Can someone give me a rigorous definition of the degrees of freedom and explain how this definition addresses the questions above?
Yes. A good, modern, and rigorous definition has been available for at least one hundred years. See, for example, the textbook by Whittaker titled "A Treatise on the Analytical Dynamics of Particles and Rigid Bodies," which was written in 1917. (As an interesting aside, Dirac used this textbook for his studies of classical mechanics and their relation to quantum mechanics, in particular the definition of Poisson brackets and their relation to communtators in quantum mechanics.)
The textbook is no longer subject to copyright and is available online for free. (Google the title plus the term "pdf" to find it).
In particular, section 25 regarding "Holonomic and non-Holonomic systems" provides a definition via the following few paragraphs:
If we consider the motion of a sphere of given radius, which is constrained
to move in contact with a given fixed plane, which we can take as the plane
of xy, the configuration of the sphere at any instant is completely specified
by five coordinates, namely the two rectangular coordinates (x, y) of the
center of the sphere and the three Eulerian angles $\theta$, $\phi$, and $\psi$, which specify the orientation of the sphere about its center. The sphere can take
up any position whatever, so long as it is in contact with the plane; the five coordinates (x, y, $\theta$, $\phi$, $\psi$) can therefore have any arbitrary values.
Note that in the above-quoted paragraph, "any position whatsoever" means that the sphere can slip, slide, spin in place, roll, and do any type of motion so long as a point stays in contact with the plane. This is Whittaker's case of a "perfectly smooth" plane discussed below. He contrasts this in his paragraph below with a "perfectly rough" plane where the sphere has to roll and can't slip along.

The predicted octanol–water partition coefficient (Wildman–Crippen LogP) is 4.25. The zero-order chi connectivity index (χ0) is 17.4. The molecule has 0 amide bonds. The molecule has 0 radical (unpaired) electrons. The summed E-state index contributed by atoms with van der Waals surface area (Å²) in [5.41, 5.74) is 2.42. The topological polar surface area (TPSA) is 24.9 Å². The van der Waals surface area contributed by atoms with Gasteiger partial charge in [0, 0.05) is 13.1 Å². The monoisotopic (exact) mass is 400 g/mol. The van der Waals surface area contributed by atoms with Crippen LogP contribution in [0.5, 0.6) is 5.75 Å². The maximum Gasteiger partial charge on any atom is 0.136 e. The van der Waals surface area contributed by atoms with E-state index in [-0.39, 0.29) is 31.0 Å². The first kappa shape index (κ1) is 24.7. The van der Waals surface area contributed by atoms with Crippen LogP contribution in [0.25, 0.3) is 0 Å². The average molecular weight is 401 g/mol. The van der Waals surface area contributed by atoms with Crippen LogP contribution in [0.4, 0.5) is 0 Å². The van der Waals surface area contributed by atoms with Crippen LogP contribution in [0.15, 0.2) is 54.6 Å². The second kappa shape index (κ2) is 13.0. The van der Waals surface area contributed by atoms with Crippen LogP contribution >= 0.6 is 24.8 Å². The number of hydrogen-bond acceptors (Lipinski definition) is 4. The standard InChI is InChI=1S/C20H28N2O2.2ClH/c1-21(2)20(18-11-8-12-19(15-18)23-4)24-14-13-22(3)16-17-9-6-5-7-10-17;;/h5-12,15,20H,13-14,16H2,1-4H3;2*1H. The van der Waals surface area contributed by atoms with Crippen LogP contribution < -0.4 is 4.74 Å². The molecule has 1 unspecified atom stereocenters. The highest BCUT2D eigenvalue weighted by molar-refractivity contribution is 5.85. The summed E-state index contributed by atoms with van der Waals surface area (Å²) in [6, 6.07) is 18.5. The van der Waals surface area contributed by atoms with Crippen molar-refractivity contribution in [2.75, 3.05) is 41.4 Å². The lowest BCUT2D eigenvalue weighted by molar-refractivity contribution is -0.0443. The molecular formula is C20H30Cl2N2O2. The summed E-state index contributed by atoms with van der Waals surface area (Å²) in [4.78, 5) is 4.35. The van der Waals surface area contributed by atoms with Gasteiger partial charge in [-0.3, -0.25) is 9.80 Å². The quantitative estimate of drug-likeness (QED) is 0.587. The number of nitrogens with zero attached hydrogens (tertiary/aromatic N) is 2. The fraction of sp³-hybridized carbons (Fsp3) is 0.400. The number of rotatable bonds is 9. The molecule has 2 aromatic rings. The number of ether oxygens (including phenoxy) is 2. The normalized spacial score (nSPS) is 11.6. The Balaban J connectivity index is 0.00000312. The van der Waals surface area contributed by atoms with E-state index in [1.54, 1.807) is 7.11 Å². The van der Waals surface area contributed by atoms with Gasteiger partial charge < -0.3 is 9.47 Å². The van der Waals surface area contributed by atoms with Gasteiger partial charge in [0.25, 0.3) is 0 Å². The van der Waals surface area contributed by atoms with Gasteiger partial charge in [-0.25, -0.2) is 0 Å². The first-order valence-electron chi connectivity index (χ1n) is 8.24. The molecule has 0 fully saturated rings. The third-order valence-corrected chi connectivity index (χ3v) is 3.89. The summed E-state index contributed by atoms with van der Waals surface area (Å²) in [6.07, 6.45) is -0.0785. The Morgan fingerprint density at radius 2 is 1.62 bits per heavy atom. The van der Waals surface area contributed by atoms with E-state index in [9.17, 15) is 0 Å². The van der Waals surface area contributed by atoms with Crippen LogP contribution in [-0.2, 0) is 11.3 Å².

If now the plane is smooth, the displacement from any position, defined
by the coordinates (x, y, $\theta$, $\phi$, $\psi$), to any adjacent position, defined by the coordinates (x + $\delta$x, y + $\delta$y, $\theta + \delta\theta$, $\phi + \delta\phi$, $\psi + \delta \psi$), where $\delta$x, $\delta$y, $\delta\theta$, $\delta\phi$, $\delta\psi$ are arbitrary independent infinitesimal quantities, is a possible displacement, i.e. the sphere can perform it without violating the constraints of the system. But if the plane is perfectly rough, this is no longer the case when$\delta$x, $\delta$y, $\delta\theta$, $\delta\phi$, $\delta\psi$ are arbitrary; for now the condition that the displacement of the
point of contact is zero (to the first order of small quantities) must be
satisfied, and this implies that the quantities $\delta$x, $\delta$y, $\delta\theta$, $\delta\phi$, $\delta\psi$ are arbitrary are no
longer independent, but are mutually connected (in fact, they must be such as to satisfy two non-integrable linear equations); so that in the case of the sphere on the perfectly rough plane, a displacement represented by arbitrary infinitesimal changes in the coordinates is not necessarily a possible displacement.
(Emphasis in original text.)
A dynamical system for which a displacement represented by arbitrary
infinitesimal changes in the coordinates is in general a possible displacement (as in the case of the sphere on the smooth plane) is said to be holonomic; when this condition is not satisfied (as in the case of the sphere on the rough plane) the system is said to be non-holonomic.
If ($\delta q_1$, $\delta q_2$, ..., $\delta q_n$) are arbitrary infinitesimal increments of the coordinates in a dynamical system, these will define a possible displacement if the system is holonomic, while for non-holonomic systems a certain number, say m, of equations must be satisfied between them in order that they may correspond to a possible displacement. The number (n — m) is called the number of degrees of freedom of the system. Holonomic systems are therefore characterized
by the fact that the number of degrees of freedom is equal to the number of independent coordinates required to specify the configuration of the system.
In the last quoted paragraph above, I have added a bold emphasis to the sentence defining the term "number of degrees of freedom."